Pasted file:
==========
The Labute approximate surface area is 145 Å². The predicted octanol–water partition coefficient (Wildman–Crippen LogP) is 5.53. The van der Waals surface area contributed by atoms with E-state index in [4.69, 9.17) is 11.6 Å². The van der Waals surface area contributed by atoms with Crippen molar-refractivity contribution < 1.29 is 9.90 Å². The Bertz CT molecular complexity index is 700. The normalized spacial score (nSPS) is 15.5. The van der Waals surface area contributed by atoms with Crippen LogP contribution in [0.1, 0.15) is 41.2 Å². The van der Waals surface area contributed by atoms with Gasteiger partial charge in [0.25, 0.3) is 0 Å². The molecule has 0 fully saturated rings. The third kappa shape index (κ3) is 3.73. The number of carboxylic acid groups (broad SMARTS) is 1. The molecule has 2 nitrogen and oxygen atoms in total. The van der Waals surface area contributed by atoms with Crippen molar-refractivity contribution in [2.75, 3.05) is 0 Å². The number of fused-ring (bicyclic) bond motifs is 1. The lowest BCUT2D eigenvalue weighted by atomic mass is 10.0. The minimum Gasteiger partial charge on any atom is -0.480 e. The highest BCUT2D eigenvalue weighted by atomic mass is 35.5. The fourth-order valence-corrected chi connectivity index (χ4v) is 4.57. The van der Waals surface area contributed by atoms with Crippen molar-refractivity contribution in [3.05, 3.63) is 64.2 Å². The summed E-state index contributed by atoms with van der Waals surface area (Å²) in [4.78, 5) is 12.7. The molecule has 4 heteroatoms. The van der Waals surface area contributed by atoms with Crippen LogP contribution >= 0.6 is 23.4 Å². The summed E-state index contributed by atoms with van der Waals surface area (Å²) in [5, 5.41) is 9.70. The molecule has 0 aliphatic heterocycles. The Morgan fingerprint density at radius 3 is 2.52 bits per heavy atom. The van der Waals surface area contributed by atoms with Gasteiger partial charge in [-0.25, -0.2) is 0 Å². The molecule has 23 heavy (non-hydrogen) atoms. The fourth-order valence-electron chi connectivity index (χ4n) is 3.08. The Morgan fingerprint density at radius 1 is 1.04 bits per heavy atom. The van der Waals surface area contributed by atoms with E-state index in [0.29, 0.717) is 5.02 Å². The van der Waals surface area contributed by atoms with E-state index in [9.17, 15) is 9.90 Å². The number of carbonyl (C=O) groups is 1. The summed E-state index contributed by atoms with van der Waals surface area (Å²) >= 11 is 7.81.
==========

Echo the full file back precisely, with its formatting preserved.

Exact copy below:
The Labute approximate surface area is 145 Å². The predicted octanol–water partition coefficient (Wildman–Crippen LogP) is 5.53. The van der Waals surface area contributed by atoms with E-state index in [4.69, 9.17) is 11.6 Å². The van der Waals surface area contributed by atoms with Crippen molar-refractivity contribution < 1.29 is 9.90 Å². The Bertz CT molecular complexity index is 700. The normalized spacial score (nSPS) is 15.5. The van der Waals surface area contributed by atoms with Crippen LogP contribution in [0.1, 0.15) is 41.2 Å². The van der Waals surface area contributed by atoms with Gasteiger partial charge in [0.25, 0.3) is 0 Å². The molecule has 0 fully saturated rings. The third kappa shape index (κ3) is 3.73. The number of carboxylic acid groups (broad SMARTS) is 1. The molecule has 2 nitrogen and oxygen atoms in total. The van der Waals surface area contributed by atoms with Crippen molar-refractivity contribution in [2.75, 3.05) is 0 Å². The number of fused-ring (bicyclic) bond motifs is 1. The lowest BCUT2D eigenvalue weighted by atomic mass is 10.0. The minimum Gasteiger partial charge on any atom is -0.480 e. The highest BCUT2D eigenvalue weighted by atomic mass is 35.5. The fourth-order valence-corrected chi connectivity index (χ4v) is 4.57. The van der Waals surface area contributed by atoms with Crippen molar-refractivity contribution in [3.05, 3.63) is 64.2 Å². The summed E-state index contributed by atoms with van der Waals surface area (Å²) in [4.78, 5) is 12.7. The molecule has 4 heteroatoms. The van der Waals surface area contributed by atoms with Crippen LogP contribution >= 0.6 is 23.4 Å². The summed E-state index contributed by atoms with van der Waals surface area (Å²) in [5, 5.41) is 9.70. The molecule has 0 aliphatic heterocycles. The Morgan fingerprint density at radius 3 is 2.52 bits per heavy atom. The van der Waals surface area contributed by atoms with Gasteiger partial charge in [-0.25, -0.2) is 0 Å². The molecule has 23 heavy (non-hydrogen) atoms. The fourth-order valence-electron chi connectivity index (χ4n) is 3.08. The Morgan fingerprint density at radius 1 is 1.04 bits per heavy atom. The van der Waals surface area contributed by atoms with E-state index in [0.29, 0.717) is 5.02 Å². The van der Waals surface area contributed by atoms with E-state index in [9.17, 15) is 9.90 Å². The number of carbonyl (C=O) groups is 1. The summed E-state index contributed by atoms with van der Waals surface area (Å²) >= 11 is 7.81.